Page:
Goa has a very rich history and everything in Goa has some great story behind it. From big Portuguese houses to the roads and bridges build by the Portuguese are the legends of the Goan history. One such place is the famous “Raibandar Bridge” which is one of the oldest and said to be the longest bridges in the world then, very few knows that this bridge starts from the old patto bridge, which is connecting the capital city of Panaji to Raibandar and the former capital city Goa “old Goa”.
It was built by Portuguese in just one year’s time 1633-1634 who ruled Goa for more than 450 years. The name Ribandar originates from “Rayachem Bandar” meaning the wharves, docks or portage of the Rayas or Kings. It is unclear which kings are meant here. Raibandar is separated from Panjim by the Rio de Ourém (River of Gold), whose junction with the Mandovi River here forms a large, wide, and marshy estuary a big salt pans spread across in several hectors of land. It is also known as “Ponte Conde de Linhares” in Portuguese which means the Count of Linhares who was one of the viceroys of Portuguese India after whom this historic bridge was christened. A new road to the south of Ponte Conde de Linhares provides one more link to Ribandar, Chimbel and Old Goa from Panjim. The islands of Chorao and Divar lie to the north and north-east of Ribandar respectively. The ferry wharf at Ribandar is one of the major means of transportation to these two islands.
Goa was ruled by a break-away branch of the Kadamba dynasty belonging to native Kannada language speakers of Karnataka. It was conquered by Sultan Allauddin Khilji’s General Mahmud Ghawan for the Delhi Sultanate, became part of the breakawayBahamani Sultanate, and conquered by Vijayanagar, Yusuf Adil Shah I of the Sultanate of Bijapur before being conquered by Afonso de Albuquerque in 1510.
The original structure of the Raibandar bridge was designed and built by the Jesuits of the College of St. Paul in Old Goa. It was built on alluvial soil and stabilized with the trunk of the iliadola briformis, a tree called Benth, locally known as Zambo. Laterite stone was used in the construction of the bridge superstructure. It was built to handle the load of horse drawn carriages of its time but has handled the load of heavy motor vehicles since then. The causeway is supported by three arches on the eastern side, while thirty-eight arches support it on the western side. It was built at a cost of £3,333. A local tradition states that the bridge was built by the Jesuits in a single night using the light of a single lamp. On 22 June 1634, the bridge, as well as the surrounding land was handed over to the municipal chamber of the city for its maintenance and upkeep.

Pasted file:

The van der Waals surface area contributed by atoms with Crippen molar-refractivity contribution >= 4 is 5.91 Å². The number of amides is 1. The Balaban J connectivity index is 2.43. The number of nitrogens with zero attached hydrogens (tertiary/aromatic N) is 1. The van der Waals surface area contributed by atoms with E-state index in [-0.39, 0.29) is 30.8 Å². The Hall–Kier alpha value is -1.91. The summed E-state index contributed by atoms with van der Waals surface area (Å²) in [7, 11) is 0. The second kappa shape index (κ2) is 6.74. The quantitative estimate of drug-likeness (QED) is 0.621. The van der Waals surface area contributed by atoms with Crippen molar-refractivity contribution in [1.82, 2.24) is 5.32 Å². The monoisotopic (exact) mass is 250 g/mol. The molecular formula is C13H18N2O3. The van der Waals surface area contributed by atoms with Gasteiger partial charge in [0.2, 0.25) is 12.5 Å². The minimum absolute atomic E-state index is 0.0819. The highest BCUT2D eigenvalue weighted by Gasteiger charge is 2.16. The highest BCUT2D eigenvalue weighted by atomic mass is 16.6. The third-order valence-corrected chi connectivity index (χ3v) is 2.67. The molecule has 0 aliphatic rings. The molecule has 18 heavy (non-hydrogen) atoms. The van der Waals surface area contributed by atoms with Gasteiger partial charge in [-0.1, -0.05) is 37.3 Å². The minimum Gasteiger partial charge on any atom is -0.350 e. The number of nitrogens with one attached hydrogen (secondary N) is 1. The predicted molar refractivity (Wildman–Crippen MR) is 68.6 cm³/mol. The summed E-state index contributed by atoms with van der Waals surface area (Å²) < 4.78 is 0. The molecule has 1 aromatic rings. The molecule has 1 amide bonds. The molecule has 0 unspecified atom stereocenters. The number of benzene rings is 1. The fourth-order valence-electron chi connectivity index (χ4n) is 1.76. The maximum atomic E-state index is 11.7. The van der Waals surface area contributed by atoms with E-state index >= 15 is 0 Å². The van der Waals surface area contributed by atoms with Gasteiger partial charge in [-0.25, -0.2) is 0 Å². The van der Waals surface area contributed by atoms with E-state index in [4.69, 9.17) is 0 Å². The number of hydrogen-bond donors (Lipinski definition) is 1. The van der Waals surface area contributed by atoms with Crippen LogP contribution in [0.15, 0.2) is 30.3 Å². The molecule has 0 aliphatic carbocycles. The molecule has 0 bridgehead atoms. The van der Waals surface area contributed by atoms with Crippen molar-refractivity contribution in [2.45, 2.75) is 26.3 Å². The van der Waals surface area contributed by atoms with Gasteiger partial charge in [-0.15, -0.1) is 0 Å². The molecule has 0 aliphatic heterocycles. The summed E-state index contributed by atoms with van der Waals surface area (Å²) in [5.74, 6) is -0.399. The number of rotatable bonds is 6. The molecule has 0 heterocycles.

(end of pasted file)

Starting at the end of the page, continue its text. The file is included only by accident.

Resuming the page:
In 1980s, planting of Mangrove trees on the southern bank of the river was undertaken by the forestry department to prevent erosion of the bridge. The bridge had been damaged due to continuous tidal motion in 2011 and 2014. To prevent it from further damage, construction of a protective wall was initiated by the Goa Public Works Department. In order to prevent further damage, the Public Works Department diverted the movement of heavy vehicles from Panaji to Old Goa. Speed restrictions were imposed to slow down vehicles, with plans to further enforce them with the installation of traffic cameras.
The Government of Goa had proposed the plan to build a parallel bridge for traffic and add attractions such as food stalls and toy trains for tourists on the existing structure. The state government sought funds from the Government of India to beautify the causeway as well as put up a proposal for a bridge parallel to the causeway which could be used as a marina. But with the upcoming new Mandovi Bridge may not allow that plan to get on its way.